Tell everyone that the weird kids in school will grow up as serial killers!

Tell everyone that the gender and sexual minorities are perverts who want to molest our children and/ recruit them to their perverted lifestyles!

Tell everyone that the poor are the ones who hold the economies down because they are greedy animals who oppress the rich!

Tell everyone that empowering women and members of the minorities will lead to men and members of the majority becoming second-class citizens!

Tell everyone that refugees are nothing but a bunch of cowardly rapists and ISIS, MS13 Trojan horses!

Tell everyone that your victims, NOT you, are the ones who commit atrocious acts of inhumanity against their fellow human beings!

Trust me, there will be people who take your words for granted.

And yes, it is that easy to feel powerful.

*takes off the mask*

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My thoughts about Geography Now

As I am an Indonesian, it is not a surprise the first video I watch from this geography education channel is the one that encapsulates my home country; it was suggested to me probably because I searched for videos of foreigners trying Indonesian food. But, thanks to that one video, I ended up on a Geo Now binge and I almost watched every video on the channel in less than 48 hours.

As you can immediately tell, I am deeply impressed by the channel!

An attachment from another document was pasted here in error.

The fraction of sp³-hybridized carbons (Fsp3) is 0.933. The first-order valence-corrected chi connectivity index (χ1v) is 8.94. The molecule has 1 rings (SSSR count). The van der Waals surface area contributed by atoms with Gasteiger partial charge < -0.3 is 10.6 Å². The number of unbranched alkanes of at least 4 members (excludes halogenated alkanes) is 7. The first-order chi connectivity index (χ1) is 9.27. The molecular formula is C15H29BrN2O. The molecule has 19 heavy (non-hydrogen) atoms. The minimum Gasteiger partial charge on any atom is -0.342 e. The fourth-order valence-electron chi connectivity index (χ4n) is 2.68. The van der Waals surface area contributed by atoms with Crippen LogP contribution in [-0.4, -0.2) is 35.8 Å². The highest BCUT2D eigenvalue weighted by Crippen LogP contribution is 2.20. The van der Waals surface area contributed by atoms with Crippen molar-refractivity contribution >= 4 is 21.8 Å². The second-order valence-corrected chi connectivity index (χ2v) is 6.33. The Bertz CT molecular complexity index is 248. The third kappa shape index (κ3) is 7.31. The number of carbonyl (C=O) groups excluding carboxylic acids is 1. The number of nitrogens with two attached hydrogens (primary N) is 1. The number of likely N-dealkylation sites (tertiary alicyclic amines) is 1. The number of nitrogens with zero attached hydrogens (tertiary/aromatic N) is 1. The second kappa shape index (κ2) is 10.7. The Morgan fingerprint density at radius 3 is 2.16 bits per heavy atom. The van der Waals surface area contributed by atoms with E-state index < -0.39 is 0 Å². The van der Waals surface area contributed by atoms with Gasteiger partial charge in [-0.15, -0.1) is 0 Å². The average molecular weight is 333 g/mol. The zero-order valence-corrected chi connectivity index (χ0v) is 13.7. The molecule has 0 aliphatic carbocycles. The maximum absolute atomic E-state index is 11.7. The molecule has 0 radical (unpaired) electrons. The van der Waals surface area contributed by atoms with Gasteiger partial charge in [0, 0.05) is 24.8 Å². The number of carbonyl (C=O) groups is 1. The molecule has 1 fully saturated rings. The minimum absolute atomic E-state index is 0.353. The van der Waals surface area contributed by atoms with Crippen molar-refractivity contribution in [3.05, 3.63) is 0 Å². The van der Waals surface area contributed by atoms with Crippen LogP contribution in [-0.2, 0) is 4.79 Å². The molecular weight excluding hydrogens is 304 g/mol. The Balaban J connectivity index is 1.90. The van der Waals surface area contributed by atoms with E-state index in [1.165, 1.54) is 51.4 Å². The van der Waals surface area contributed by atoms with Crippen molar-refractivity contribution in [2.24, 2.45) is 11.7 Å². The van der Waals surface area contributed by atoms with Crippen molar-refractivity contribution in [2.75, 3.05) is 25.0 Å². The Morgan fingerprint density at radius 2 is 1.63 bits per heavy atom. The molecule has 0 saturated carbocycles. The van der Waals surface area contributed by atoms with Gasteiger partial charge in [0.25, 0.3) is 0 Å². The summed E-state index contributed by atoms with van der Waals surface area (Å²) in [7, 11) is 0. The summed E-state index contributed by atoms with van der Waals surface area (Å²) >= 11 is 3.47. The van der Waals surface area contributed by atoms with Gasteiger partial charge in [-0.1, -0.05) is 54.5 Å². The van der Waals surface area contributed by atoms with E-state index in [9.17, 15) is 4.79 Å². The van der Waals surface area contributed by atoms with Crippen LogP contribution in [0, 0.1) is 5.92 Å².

Okay, admittedly, there is one potential flaw: I have mixed feelings about how it depicts conflicts. Paul and his friends will take the roles of individual countries or sectarian groups and they will start ‘bickering’… which look very childish and comical.

Of course, it can be problematic as it seems to belittle the actual resulting deaths of said conflicts. But, at the same time, the petulant depiction is also fitting considering how clashes often occur simply because of ridiculous reasons, like our inability to deal with inconsenquential human distinction. I know I am reading too much into this as I am sure Paul also cares about the entertainment values. But then, I believe authorial intentionalism can be dismissed when a work has unintended effects on the audience.

Some viewers are starting to feel the channel has become more cringeworthy to watch due to its jokes. I am not on board with this criticism because I think the older videos are even more so with their poorly-delivered jokes. Nowadays, not only the performances have greatly improved, the humour has also become more self-aware; it depicts Paul as a shamelessly ‘punny’ person and, to a lesser extent, a big fat know-it-all.

I am also not on board with the criticism regarding the involvement of his friends; they believe having another on-screen personalities really ruin the channel. For me, their presence increases the dynamism. Besides, literally since the first episode, Paul has been receiving help in the post-production process! While the channel is indeed his brainchild, we must also acknowledge its collaborative nature. It is literally called Geography Now, NOT The Paul Barbato Show!

Mispronunciation is also a recurring theme/joke in the channel; in some cases, he never bothers to even try pronouncing foreign words and opts to speak gibberish or call certain individuals as ‘this guy’ or ‘this *insert occupation here*’. While some may perceive it as disrespectful, I perceive it as refreshing honesty. He acknowledges his linguistic limitation and, whether we want to admit it or not, most of us are too lazy to pronounce foreign phonology accurately! As someone who calls himself The Stammering Dunce, I cannot fault Paul for this.